On page load, the “setDefaultMode” function checks for an existing localStorage setting (ostensibility from a previous user action which set the value). If that’s not found then it bases the “disabled” true/false setting in the header on whether the browser or OS preference is present. That’s used by checking the darkMediaQuery constant. So where the user had set dark mode as the default for the browser or OS, then the page would simply follow suit without a direct action by the user. Unfortunately the code is a bit more convoluted than one might expect. There’s a listener that checks for changes to that top-level setting, so that if the user switches between light and dark mode on their device that the page will continue to follow the default. But it’s not quite that easy. As it turns out, Safari is behind the rest of the web world and continues to use a deprecated “addListener” method instead of the standard “addEventListener”. That’s the genesis of the try-catch-catch function, where when the first event “falls through” on Safari, the first catch enables the listener to function in that browser.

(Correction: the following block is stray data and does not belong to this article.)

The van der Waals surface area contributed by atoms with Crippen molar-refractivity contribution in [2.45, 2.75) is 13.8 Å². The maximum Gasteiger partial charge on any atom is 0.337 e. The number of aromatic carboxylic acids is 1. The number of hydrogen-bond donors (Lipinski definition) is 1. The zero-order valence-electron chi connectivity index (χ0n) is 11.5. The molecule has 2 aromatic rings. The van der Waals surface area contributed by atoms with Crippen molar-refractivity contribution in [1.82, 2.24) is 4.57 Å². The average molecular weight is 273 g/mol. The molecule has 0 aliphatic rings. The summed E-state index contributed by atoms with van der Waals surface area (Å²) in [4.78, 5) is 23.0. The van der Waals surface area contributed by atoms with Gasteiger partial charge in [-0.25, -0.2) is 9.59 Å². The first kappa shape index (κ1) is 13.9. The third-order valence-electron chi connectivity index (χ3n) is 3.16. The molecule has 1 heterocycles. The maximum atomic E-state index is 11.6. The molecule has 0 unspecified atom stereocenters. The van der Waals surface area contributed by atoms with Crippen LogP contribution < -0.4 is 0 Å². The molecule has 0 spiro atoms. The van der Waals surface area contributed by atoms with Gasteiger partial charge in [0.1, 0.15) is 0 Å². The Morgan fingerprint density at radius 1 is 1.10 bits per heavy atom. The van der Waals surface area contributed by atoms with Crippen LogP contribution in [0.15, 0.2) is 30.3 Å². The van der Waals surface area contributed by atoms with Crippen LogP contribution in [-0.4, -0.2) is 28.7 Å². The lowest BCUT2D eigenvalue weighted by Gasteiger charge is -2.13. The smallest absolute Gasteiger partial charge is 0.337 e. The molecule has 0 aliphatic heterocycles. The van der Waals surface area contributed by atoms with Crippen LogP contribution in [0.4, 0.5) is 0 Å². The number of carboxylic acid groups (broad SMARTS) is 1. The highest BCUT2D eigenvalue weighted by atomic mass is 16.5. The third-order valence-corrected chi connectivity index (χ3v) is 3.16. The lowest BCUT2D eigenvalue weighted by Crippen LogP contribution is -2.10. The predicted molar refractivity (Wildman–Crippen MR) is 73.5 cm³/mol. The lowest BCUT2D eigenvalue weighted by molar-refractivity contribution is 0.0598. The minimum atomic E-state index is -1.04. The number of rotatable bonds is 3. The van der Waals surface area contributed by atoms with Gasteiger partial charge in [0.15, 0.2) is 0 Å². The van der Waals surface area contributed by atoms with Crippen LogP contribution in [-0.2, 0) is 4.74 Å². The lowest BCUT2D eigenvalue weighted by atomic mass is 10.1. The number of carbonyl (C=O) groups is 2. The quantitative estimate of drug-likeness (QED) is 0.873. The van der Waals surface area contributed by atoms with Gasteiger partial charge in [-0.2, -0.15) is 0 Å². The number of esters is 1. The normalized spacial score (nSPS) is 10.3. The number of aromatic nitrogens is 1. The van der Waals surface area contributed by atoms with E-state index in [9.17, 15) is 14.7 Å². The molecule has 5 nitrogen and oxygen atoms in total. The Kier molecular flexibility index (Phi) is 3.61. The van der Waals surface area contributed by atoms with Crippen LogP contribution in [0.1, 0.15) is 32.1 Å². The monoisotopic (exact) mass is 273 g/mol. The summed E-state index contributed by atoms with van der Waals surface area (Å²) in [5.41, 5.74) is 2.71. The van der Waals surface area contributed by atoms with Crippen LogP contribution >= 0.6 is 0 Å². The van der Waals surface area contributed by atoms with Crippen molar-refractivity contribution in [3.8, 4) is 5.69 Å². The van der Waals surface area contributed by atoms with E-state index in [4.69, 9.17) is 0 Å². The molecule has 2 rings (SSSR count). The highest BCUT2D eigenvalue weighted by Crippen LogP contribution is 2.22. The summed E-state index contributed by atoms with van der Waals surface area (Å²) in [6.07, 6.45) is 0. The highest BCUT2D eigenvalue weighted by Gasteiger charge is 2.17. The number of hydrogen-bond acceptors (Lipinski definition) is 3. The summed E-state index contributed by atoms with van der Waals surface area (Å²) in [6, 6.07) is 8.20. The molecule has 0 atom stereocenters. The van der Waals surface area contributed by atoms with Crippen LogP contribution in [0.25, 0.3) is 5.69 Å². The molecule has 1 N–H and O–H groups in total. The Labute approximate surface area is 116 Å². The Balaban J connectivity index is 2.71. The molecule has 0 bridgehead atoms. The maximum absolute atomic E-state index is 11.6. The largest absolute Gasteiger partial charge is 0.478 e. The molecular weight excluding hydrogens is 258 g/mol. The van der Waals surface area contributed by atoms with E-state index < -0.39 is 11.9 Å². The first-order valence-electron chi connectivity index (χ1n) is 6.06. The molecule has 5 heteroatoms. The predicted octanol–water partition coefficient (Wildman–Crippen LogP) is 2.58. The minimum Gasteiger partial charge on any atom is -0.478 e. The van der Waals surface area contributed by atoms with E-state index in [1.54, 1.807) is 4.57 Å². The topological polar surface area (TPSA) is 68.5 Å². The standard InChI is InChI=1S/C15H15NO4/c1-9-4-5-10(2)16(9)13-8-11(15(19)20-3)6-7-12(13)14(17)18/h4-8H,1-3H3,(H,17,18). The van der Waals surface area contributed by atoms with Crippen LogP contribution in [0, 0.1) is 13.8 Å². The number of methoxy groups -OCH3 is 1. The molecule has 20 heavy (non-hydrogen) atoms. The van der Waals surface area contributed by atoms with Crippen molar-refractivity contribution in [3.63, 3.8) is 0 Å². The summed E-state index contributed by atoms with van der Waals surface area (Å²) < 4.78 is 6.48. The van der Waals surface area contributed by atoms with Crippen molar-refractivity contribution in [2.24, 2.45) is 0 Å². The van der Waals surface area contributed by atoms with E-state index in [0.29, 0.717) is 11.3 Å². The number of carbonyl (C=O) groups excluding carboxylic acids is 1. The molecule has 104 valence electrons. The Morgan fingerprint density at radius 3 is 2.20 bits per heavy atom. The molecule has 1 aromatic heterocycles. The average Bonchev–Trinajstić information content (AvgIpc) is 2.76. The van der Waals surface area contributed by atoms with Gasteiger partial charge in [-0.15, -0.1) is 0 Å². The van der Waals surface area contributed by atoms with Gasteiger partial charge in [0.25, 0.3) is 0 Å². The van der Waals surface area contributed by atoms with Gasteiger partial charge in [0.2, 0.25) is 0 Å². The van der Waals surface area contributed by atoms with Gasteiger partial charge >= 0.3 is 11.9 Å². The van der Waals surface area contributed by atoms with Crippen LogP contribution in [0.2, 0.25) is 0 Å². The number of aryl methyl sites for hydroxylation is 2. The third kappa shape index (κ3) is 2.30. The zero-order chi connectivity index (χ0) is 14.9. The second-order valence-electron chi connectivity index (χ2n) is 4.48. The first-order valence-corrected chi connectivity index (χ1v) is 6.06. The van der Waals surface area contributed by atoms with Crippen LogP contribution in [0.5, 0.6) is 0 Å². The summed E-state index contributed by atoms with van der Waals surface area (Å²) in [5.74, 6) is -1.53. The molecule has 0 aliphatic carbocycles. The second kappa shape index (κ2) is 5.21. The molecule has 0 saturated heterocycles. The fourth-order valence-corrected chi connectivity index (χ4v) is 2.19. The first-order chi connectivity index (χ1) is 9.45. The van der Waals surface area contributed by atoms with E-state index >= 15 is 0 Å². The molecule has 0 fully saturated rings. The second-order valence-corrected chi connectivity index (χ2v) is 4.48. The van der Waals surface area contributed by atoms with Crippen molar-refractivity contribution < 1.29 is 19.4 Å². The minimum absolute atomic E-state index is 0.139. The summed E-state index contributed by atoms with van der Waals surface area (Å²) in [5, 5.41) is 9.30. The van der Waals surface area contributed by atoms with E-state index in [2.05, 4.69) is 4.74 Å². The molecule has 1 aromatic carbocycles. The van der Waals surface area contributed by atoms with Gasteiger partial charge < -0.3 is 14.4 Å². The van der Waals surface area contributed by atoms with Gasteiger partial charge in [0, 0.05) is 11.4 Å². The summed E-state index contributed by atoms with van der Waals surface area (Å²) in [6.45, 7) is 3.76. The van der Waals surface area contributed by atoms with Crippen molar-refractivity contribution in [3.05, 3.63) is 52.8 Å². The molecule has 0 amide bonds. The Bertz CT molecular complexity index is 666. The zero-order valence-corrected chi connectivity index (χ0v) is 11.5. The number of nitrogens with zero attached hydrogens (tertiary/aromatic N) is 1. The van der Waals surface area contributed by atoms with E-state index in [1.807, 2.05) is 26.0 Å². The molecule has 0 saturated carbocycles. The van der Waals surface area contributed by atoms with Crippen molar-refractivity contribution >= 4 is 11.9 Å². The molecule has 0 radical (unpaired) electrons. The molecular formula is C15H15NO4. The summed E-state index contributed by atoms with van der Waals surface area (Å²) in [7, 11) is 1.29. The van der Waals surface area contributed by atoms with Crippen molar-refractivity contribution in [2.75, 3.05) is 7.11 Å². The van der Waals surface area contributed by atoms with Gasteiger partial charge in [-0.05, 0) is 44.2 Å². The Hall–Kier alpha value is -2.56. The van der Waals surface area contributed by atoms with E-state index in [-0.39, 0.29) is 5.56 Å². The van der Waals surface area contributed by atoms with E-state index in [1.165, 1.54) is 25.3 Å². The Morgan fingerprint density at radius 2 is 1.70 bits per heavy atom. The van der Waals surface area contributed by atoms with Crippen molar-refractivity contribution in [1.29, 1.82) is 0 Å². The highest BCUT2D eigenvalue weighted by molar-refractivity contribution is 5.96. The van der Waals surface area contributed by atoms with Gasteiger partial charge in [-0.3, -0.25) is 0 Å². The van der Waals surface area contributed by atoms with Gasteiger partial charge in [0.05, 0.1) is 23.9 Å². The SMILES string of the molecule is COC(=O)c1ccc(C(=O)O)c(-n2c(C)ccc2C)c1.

I tested a version of this without the deprecated “addListener” against the latest version of Safari on iOS 14 and it worked. So I expect other versions of Safari to “catch up” eventually. In that case the “try” still applies and all will be well. Such as it is, this is an object lesson in how there’s still some fragmentation out there for support of accessibility features. And well - while it will continue to get better - that’s just the nature of the web.

Late Additions

Because of wanting to allow for that “following the default setting” behavior I had to add a reset control. This clears any localStorage value and the listener takes whatever was set on the browser or OS level. As for how it’s displayed, there was a bit of arm-wrestling with Bootstrap to get the contol to appear in a way that was integral with the dark/light mode switch. The end result displays as part of the dark mode control without crowding the menu with yet another “button”.